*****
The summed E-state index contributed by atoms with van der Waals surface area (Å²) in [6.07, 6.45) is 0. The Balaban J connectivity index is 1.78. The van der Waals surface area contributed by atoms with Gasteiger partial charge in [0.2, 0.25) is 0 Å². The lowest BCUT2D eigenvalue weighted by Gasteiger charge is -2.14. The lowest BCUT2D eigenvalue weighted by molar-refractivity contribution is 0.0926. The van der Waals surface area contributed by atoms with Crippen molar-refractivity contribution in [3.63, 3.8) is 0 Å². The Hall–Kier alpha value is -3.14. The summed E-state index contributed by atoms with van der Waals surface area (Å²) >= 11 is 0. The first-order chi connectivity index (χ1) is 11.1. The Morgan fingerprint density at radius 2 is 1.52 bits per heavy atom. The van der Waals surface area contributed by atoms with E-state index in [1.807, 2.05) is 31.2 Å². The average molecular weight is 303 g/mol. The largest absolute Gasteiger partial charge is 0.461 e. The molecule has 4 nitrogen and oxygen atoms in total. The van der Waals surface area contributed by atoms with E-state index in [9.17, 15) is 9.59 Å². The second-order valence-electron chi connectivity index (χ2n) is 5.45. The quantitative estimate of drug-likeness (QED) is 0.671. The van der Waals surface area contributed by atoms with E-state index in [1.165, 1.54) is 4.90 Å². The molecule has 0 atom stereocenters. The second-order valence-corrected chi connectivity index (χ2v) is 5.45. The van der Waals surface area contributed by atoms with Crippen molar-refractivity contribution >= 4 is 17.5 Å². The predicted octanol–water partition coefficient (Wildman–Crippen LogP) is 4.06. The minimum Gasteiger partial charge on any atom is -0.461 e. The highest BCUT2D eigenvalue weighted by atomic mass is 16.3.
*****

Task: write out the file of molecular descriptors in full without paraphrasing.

The summed E-state index contributed by atoms with van der Waals surface area (Å²) in [6.07, 6.45) is 0. The Balaban J connectivity index is 1.78. The van der Waals surface area contributed by atoms with Gasteiger partial charge in [0.2, 0.25) is 0 Å². The lowest BCUT2D eigenvalue weighted by Gasteiger charge is -2.14. The lowest BCUT2D eigenvalue weighted by molar-refractivity contribution is 0.0926. The van der Waals surface area contributed by atoms with Crippen molar-refractivity contribution in [3.63, 3.8) is 0 Å². The Hall–Kier alpha value is -3.14. The summed E-state index contributed by atoms with van der Waals surface area (Å²) >= 11 is 0. The first-order chi connectivity index (χ1) is 11.1. The Morgan fingerprint density at radius 2 is 1.52 bits per heavy atom. The van der Waals surface area contributed by atoms with E-state index in [1.807, 2.05) is 31.2 Å². The average molecular weight is 303 g/mol. The largest absolute Gasteiger partial charge is 0.461 e. The molecule has 4 nitrogen and oxygen atoms in total. The van der Waals surface area contributed by atoms with E-state index in [9.17, 15) is 9.59 Å². The second-order valence-electron chi connectivity index (χ2n) is 5.45. The quantitative estimate of drug-likeness (QED) is 0.671. The van der Waals surface area contributed by atoms with E-state index in [1.165, 1.54) is 4.90 Å². The molecule has 0 atom stereocenters. The second-order valence-corrected chi connectivity index (χ2v) is 5.45. The van der Waals surface area contributed by atoms with Crippen molar-refractivity contribution >= 4 is 17.5 Å². The predicted octanol–water partition coefficient (Wildman–Crippen LogP) is 4.06. The minimum Gasteiger partial charge on any atom is -0.461 e. The highest BCUT2D eigenvalue weighted by atomic mass is 16.3.